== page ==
The pupil collaboration: A multi-lab, multi-method analysis of goal attribution in infants.
Sirois S., Brisson J., Blaser E., Calignano G., Donenfeld J., Hepach R., Hochmann J-R., Kaldy Z., Liszkowski U., Mayer M., Ross-Sheehy S., Russo S., Valenza E.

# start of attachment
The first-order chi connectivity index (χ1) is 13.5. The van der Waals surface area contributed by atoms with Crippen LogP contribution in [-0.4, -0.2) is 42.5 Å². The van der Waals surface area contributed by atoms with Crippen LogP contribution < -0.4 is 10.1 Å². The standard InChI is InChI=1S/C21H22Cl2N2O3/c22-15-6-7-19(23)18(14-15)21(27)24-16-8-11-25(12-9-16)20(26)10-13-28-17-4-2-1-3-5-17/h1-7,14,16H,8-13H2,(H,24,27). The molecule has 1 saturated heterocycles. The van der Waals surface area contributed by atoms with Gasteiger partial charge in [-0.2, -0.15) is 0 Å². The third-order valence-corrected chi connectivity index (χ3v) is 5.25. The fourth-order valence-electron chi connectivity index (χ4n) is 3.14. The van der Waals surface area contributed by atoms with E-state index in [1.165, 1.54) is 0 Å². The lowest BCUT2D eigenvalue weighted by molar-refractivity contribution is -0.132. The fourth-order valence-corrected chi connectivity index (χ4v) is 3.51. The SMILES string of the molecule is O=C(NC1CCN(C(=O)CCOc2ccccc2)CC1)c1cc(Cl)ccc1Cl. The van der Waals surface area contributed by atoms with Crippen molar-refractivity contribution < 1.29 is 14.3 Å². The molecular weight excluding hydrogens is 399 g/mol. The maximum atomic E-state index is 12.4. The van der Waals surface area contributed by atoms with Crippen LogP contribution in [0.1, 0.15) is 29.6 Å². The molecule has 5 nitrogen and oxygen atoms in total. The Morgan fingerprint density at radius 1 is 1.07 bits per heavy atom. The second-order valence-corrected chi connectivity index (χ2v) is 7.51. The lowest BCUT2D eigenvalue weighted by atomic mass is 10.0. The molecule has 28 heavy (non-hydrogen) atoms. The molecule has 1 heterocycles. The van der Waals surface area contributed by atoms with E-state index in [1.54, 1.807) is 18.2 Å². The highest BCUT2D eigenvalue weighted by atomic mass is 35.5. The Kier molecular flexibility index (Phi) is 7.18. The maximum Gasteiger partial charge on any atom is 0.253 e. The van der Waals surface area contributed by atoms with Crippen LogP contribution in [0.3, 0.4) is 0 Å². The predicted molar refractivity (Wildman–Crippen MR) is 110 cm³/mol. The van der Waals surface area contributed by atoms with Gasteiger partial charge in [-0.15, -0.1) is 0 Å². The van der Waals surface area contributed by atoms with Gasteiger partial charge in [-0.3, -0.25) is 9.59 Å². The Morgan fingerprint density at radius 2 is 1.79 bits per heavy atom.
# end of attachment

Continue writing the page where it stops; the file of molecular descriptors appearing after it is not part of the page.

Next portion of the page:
The rise of pupillometry in infant research over the last decade is associated with a variety of methods for data preprocessing and analysis. Although pupil diameter is increasingly recognized as an alternative measure of the popular cumulative looking time approach used in many studies (Jackson & Sirois, 2022), an open question is whether the many approaches used to analyse this variable converge. To this end, we proposed a crowdsourced approach to pupillometry analysis. A dataset from 30 9-month-old infants (15 girls; Mage = 282.9 days, SD = 8.10) was provided to 7 distinct teams for analysis. The data were obtained from infants watching video sequences showing a hand, initially resting between two toys, grabbing one of them (after Woodward, 1998). After habituation, infants were shown (in random order) a sequence of four test events that varied target position and target toy. Results show that looking times reflect primarily the familiar path of the hand, regardless of target toy. Gaze data similarly show this familiarity effect of path. The pupil dilation analyses show that features of pupil baseline measures (duration and temporal location) as well as data retention variation (trial and/or participant) due to different inclusion criteria from the various analysis methods are linked to divergences in findings. Two of the seven teams found no significant findings, whereas the remaining five teams differ in the pattern of findings for main and interaction effects. The discussion proposes guidelines for best practice in the analysis of pupillometry data.